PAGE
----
The episode suggests a spirit of resistance amid the standoff between the villagers and soldiers who have come to collectivize them, while also reminding the viewer of the modern-day fight for individual rights.
Techno features here because its culture is all about “the practice of resistance to systems of oppression,” Shaldibayeva told Eurasianet. That includes “the fight for the right to self-identification.”
Elsewhere, a Soviet commissar played by Izya Berkman breaks into a surreal song featuring a refrain hailing the revolutionaries “Lenin, Stalin and Bukharin.” Shahmardan’s wife Korlan, played by Ayganym Ramazan, sings the chorus in a high-pitched tone that evokes the mind-numbing effect of repetitive propaganda.
Duman Nursila plays Karasart, a Kazakh revolutionary zealot who is fond of making remarks such as: “Soviet power is my wife. My father is Lenin. And my mother is Karl Marx!”
“There are no more Kazakhs,” he tells Shahmardan, seemingly presaging the eradication of the nomadic way of life through collectivization and the demise of an estimated 1.5 million Kazakhs, fully one-quarter of the fledgling republic's population, who starved to death. “I am a Communist Bolshevik! And you are the dirt on my boots of world revolution!”
For all his evil actions, Karasart is a “tragic figure,” Ibaldidin suggested. He “represents all those red Kazakhs who actively supported Soviet power,” but were “horrified” when it brought death and destruction in its wake.
This play is being staged against the backdrop of a broader conversation about the impact of Russian colonialism in Kazakhstan.
Ibadildin wrote the play before the war in Ukraine began, but the production was rehearsed after the invasion began, as the cast and directors explained during an animated post-performance discussion with an engaged audience of about 60, mainly young, people.
The conflict inevitably impacted the staging, but the team did not want it to become an overarching theme. However, these “questions of colonial oppression, questions of imperialism” that the play raises are highly relevant to the present day given what Russia is doing in Ukraine, Bashinsky told Eurasianet.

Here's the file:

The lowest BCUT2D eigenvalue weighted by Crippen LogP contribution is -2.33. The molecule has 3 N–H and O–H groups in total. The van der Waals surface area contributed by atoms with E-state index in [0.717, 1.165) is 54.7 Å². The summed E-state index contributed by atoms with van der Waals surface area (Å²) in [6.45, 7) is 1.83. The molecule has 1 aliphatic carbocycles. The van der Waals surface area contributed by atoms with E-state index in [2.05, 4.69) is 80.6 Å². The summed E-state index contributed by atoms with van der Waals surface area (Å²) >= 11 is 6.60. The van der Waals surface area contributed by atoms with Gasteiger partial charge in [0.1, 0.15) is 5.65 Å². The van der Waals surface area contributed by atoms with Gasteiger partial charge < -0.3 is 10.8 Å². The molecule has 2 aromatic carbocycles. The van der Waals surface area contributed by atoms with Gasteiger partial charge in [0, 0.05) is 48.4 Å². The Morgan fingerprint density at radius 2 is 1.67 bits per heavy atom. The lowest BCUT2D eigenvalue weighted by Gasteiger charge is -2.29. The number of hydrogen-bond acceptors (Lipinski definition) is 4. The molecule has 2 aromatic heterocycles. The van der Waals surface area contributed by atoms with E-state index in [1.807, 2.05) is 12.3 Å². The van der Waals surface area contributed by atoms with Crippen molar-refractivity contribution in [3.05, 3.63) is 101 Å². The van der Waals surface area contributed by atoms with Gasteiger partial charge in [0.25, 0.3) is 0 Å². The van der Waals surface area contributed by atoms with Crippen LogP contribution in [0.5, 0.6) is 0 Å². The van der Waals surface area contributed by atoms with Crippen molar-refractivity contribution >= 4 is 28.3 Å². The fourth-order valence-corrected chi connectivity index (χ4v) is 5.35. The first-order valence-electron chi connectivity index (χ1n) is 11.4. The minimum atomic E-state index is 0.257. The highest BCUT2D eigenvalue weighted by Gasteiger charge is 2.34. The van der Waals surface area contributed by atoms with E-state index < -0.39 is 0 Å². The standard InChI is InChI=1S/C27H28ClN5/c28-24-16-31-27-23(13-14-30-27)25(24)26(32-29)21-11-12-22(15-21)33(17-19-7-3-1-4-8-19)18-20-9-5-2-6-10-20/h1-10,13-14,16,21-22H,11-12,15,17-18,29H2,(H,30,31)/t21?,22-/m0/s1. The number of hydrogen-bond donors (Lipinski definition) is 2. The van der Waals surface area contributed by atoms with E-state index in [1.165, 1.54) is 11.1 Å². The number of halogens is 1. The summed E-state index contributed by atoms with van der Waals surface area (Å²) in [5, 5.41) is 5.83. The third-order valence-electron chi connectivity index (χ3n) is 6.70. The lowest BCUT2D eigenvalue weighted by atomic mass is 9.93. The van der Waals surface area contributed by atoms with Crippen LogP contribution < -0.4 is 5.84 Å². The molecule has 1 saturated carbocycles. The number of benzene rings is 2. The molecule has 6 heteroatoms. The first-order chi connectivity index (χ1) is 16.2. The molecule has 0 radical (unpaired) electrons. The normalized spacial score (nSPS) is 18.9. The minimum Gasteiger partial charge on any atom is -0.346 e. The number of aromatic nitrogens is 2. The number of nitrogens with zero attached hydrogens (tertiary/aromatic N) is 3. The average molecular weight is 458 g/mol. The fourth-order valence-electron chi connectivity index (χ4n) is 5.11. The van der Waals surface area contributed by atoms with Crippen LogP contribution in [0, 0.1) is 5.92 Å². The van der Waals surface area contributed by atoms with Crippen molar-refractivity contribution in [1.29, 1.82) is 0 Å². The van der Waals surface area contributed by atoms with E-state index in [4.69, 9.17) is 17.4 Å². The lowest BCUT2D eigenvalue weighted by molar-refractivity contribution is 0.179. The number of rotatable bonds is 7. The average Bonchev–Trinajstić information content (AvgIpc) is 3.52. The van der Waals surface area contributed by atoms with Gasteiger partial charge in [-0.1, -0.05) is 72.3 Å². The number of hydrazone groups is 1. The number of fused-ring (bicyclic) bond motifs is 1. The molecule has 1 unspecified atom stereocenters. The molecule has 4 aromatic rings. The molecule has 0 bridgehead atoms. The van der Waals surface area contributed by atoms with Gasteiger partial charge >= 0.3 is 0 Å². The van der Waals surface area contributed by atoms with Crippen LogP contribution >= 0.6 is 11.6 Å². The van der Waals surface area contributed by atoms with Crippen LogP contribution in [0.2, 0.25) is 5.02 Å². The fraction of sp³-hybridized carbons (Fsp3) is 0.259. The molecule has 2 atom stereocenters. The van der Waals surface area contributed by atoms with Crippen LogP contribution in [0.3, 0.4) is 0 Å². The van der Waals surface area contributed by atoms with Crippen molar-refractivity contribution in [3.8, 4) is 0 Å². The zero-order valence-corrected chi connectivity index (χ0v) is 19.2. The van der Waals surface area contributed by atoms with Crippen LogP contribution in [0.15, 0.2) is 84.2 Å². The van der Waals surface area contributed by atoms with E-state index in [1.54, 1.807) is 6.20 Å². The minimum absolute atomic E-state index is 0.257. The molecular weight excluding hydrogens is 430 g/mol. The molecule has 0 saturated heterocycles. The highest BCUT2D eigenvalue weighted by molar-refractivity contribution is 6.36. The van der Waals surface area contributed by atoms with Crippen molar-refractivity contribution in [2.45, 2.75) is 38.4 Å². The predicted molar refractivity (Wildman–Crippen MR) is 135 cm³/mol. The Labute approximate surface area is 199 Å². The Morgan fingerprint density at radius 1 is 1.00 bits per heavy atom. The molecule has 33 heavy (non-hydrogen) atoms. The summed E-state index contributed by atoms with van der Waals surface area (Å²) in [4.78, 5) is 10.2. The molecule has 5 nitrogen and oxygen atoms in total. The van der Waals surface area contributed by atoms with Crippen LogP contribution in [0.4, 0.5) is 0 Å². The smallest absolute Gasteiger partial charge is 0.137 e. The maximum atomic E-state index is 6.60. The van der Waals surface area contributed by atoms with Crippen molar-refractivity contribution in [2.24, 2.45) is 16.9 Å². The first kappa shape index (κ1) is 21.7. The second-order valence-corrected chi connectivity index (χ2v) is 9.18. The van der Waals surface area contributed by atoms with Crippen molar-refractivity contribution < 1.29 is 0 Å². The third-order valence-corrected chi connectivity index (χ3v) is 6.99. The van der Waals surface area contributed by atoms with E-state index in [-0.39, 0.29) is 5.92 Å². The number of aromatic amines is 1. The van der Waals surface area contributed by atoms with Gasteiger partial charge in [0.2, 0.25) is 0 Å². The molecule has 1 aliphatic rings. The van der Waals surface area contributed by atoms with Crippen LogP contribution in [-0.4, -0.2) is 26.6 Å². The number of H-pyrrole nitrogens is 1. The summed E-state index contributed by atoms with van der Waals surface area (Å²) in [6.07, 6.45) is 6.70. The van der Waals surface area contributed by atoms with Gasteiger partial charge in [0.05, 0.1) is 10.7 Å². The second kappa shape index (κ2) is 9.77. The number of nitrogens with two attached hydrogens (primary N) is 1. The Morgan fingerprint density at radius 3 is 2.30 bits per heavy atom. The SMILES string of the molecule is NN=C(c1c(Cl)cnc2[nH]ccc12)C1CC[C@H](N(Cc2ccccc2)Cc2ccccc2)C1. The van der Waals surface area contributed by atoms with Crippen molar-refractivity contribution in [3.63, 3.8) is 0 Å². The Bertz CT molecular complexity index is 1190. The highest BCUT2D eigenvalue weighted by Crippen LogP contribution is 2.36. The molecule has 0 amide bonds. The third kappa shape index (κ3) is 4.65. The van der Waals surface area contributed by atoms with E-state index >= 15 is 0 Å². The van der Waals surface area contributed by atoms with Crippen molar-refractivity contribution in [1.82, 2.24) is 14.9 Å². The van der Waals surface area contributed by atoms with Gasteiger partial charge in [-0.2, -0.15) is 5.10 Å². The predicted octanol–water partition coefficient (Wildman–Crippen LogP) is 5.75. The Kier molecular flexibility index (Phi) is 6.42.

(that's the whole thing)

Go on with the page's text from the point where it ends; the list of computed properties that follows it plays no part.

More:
Bashinsky hopes the play “will become a subject of conversation, so that people can articulate something, express something, express themselves, and hear each other in the process.”
The show concludes with a monumental piece of theatre.
Shahmardan, Karasart and the commissar rise from the ground after a final desperate battle.
Bare-chested and smothered in dirt and blood, the three morph into a socialist realist statue that resembles Almaty’s hulking Soviet-era war memorial.
“The final statue scene to me is a foreshadowing of the immense horror of the upcoming world war, the collapse of the Soviet Union and the coming of ruthless imperialism that we’re living in now,” explained Dzvonik. “So, in a way, the final scene is the horror of anticipation of the future, at the same time knowing it already happened.”
Ibadildin bats away suggestions that such overtly political theater is risky in authoritarian Kazakhstan, which remains a Russian ally, although it has refrained from explicitly condoning the invasion of Ukraine.
“Art is always political,” he shrugged.
Shahmardan Comes Out of the Well airs topics that Kazakhstan needs to debate, like the famine and the colonial past, said the playwright.
“It’s better to talk about it, work through it, understand, live through it again, empathize with everything that happened. Through suffering comes realization and understanding and liberation, and, to some degree, reconciliation with these traumas.”